Exercise Is Shown to Be an Effective Depression Treatment
New study shows that increased physical activity restores neuroplasticity.
Posted October 20, 2021 | Reviewed by Davia Sills
- A three-week exercise program significantly lowered symptom scores of individuals hospitalized for depression.
- Researchers estimated the subjects' neuroplasticity using a novel non-invasive method called paired-association stimulation (PAS).
- Subjects whose depression symptoms improved the most also had the greatest improvement in PAS scores.
The benefits of exercise for the treatment of depression have been demonstrated numerous times over the years. The mechanisms behind this effect, however, have remained mysterious. A new study published in Frontiers of Psychiatry sheds some fresh light on this mystery. It showed that exercise increased neuroplasticity in depressed subjects.
Neuroplasticity can be thought of as the brain’s ability to remodel itself in response to environmental changes. It is a complex phenomenon, largely controlled by genes that code for a bevy of small protein molecules with names like “brain-derived neurotrophic factor” (BDNF). Sensory inputs trigger this remodeling. It consists of alterations in the connections between neurons, some connections becoming stronger and others weaker as new circuitry is laid down and communication pathways between brain areas change. Antidepressant medications are believed to help depression by enhancing neuroplasticity, and the new brain-stimulation treatments for depression, like repetitive transcranial stimulation (rTMS), appear to do the same by directly stimulating the cortex with tiny electrical impulses.
A study on neuroplasticity and depression
The study was carried out on 41 subjects who had been hospitalized for depression. After they had recovered enough from their symptoms to participate in the research, they were divided into two groups. For a total of three weeks, one group participated in exercise groups three days a week while the control group played (sedentary) games requiring them to use logic and deduction to solve puzzles, also three days a week. The participants remained on any medications they were taking.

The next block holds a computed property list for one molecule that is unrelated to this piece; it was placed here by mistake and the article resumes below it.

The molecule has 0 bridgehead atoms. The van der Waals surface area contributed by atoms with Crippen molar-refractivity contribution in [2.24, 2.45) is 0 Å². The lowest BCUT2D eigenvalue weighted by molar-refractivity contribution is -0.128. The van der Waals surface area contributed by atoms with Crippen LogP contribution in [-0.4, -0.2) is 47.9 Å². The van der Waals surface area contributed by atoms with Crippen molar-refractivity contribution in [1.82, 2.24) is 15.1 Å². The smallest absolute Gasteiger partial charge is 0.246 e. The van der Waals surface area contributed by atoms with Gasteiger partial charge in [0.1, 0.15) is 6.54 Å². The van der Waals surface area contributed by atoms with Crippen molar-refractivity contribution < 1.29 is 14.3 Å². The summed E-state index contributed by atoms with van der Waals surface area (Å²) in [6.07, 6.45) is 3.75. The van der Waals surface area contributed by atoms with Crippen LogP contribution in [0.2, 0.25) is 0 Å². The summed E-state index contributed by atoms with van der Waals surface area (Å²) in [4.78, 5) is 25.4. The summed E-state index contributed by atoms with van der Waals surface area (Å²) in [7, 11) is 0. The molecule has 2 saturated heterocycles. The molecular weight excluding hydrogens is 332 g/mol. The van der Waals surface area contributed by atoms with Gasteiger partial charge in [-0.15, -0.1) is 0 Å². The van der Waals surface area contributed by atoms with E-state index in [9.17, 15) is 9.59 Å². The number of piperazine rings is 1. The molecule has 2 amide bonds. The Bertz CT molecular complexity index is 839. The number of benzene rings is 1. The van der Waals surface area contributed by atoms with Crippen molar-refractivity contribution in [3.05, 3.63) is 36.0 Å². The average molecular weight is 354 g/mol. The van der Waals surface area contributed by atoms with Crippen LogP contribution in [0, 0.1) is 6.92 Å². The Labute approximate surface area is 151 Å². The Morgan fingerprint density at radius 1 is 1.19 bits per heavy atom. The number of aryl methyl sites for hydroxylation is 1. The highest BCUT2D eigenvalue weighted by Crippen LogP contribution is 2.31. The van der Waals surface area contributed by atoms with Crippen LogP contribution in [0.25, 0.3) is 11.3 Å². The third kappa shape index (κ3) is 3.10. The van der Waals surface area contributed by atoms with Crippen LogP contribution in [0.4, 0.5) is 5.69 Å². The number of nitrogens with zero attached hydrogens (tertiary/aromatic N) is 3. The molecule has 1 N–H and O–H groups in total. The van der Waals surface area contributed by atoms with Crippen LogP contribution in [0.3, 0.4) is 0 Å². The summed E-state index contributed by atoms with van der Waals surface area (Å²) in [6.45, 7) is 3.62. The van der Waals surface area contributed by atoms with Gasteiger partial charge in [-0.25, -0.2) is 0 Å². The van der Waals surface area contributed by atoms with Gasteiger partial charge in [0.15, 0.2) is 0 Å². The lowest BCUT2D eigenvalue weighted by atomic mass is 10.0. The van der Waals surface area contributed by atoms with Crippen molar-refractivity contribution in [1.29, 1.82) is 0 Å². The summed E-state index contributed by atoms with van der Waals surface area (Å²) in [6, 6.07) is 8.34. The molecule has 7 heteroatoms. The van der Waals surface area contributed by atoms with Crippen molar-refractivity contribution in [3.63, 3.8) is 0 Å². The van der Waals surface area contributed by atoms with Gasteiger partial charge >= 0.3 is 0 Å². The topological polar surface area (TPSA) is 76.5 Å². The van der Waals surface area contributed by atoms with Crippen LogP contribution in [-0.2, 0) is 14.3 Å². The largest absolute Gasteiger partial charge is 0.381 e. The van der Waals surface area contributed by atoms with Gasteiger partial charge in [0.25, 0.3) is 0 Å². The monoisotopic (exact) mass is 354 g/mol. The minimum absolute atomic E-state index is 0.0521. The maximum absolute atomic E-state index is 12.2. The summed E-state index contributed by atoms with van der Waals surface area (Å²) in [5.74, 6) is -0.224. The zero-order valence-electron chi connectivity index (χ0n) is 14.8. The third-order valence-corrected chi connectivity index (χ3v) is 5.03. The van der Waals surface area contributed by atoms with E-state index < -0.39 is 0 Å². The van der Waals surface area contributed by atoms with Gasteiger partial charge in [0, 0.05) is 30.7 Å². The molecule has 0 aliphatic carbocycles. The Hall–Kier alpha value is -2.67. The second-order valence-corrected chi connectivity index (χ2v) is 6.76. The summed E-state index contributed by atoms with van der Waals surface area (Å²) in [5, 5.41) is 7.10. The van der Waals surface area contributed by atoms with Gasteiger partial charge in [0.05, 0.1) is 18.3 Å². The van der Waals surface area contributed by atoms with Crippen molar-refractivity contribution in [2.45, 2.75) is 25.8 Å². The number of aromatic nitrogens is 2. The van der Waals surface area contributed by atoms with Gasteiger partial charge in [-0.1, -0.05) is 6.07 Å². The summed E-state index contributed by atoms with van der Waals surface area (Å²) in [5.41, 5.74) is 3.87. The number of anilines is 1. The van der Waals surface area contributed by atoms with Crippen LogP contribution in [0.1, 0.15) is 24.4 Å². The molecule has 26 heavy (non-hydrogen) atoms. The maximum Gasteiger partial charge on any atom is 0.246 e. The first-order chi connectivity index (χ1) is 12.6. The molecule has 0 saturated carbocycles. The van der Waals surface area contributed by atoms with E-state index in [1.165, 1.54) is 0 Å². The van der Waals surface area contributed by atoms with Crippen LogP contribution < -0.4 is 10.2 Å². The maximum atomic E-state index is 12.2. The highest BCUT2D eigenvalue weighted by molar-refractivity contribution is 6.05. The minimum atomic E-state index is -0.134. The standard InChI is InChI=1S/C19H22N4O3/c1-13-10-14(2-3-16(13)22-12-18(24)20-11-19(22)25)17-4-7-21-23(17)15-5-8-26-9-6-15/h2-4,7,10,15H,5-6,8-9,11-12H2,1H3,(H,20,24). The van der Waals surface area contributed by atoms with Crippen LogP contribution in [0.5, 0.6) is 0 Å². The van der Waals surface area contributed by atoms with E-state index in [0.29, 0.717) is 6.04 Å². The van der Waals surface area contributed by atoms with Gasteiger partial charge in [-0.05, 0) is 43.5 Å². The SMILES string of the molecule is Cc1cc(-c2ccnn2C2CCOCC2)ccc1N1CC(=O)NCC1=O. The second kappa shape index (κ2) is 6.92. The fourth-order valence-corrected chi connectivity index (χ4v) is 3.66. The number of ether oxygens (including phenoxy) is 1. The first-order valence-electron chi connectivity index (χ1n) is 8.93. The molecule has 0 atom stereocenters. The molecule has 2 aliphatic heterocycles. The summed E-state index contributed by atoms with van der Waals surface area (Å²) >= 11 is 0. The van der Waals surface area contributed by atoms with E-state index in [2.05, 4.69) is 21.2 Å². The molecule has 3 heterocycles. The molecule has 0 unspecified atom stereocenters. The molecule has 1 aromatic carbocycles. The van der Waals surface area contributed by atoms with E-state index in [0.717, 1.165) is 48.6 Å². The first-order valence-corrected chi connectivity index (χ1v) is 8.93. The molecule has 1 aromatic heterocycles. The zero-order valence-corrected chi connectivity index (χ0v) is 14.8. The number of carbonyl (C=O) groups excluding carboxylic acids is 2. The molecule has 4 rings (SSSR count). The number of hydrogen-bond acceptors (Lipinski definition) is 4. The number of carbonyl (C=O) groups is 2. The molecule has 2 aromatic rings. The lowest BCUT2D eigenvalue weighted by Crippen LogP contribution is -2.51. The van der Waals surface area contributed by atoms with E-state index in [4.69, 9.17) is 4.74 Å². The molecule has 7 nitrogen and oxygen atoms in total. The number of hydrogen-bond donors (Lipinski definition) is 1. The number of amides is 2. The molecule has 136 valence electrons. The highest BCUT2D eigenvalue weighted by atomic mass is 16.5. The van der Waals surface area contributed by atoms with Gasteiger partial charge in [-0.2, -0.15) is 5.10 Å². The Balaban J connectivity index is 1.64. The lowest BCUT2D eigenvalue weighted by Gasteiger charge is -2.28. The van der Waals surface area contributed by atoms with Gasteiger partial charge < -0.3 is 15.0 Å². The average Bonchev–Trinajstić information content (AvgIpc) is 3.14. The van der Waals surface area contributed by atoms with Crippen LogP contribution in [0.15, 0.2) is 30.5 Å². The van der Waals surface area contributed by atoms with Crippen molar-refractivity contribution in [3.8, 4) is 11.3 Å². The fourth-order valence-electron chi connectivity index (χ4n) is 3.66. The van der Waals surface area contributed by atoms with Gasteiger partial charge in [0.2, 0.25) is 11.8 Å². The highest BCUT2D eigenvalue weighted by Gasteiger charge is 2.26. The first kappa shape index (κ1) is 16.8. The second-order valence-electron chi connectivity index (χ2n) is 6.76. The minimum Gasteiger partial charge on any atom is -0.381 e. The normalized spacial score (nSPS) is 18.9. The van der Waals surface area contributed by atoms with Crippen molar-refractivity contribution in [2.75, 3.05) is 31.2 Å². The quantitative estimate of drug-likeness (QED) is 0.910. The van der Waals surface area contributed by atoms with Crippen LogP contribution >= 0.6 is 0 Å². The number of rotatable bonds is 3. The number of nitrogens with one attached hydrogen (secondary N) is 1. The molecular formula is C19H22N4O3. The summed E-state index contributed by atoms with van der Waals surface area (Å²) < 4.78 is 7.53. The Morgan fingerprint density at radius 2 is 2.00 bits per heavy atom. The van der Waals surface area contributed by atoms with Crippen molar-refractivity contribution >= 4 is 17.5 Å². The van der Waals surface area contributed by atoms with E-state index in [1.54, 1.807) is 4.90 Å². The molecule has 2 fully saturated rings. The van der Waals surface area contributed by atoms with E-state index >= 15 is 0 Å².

Before and after the three weeks of their respective interventions, each subject’s level of neuroplasticity was estimated using a model of “brain training” called paired-association stimulation (PAS) protocol. PAS consists of electrically stimulating the nerve at the base of the thumb while simultaneously using an rTMS device to deliver magnetic impulses to the area of the motor cortex that controls the thumb muscles, resulting in a brief flexing of the thumb muscles. This dual stimulation “trains” the underlying motor cortex in about 30 minutes. It makes it more sensitive to the magnetic impulses, which are able to cause the thumb movements at lower and lower intensities. The robustness of the response to the PAS “training” (“PASeffect”) is thought to be a measure of neuroplasticity.
Before and after their programs, the subjects’ level of depression was assessed using the self-rated Beck Depression Inventory-II and the clinician-administered Hamilton Depression Rating Scale. In both groups, there was a direct correlation between the PASeffect and the degree of depression at baseline. Subjects with a higher depression score had a lower PASeffect, i.e., the brain showed lower neuroplasticity.
At the end of the study, the group that exercised had significantly lower depression scores than the group that participated in sedentary activities. Also, their PASeffect scores were higher, showing that their neuroplasticity had improved. Again, there was a direct correlation between depression level and PASeffect. The subjects whose depression had improved the most showed the greatest improvement in neuroplasticity as measured by the PASeffect.
PAS-induced plasticity is known to be higher in physically active healthy subjects compared to those with a sedentary lifestyle, and the authors suggest that exercise, which has been shown to increase metabolism and oxygenation, modulate neurotransmitters, and enhance the release of neurotropic proteins like BDNF in the brain are some of the mechanisms by which exercise enhances neuroplasticity. They suggest that exercise programs be incorporated into the treatment of depression.
The conclusion: Exercise is not only good for your body, but it’s also good for your brain.
Wanja Brüchle, Caroline Schwarzer, Christina Berns, Sebastian Scho, Jessica Schneefeld, Dirk Koester, Thomas Schack, Udo Schneider and Karin Rosenkranz, "Physical Activity Reduces Clinical Symptoms and Restores Neuroplasticity in Major Depression," Frontiers in Psychiatry 09 (June 2021)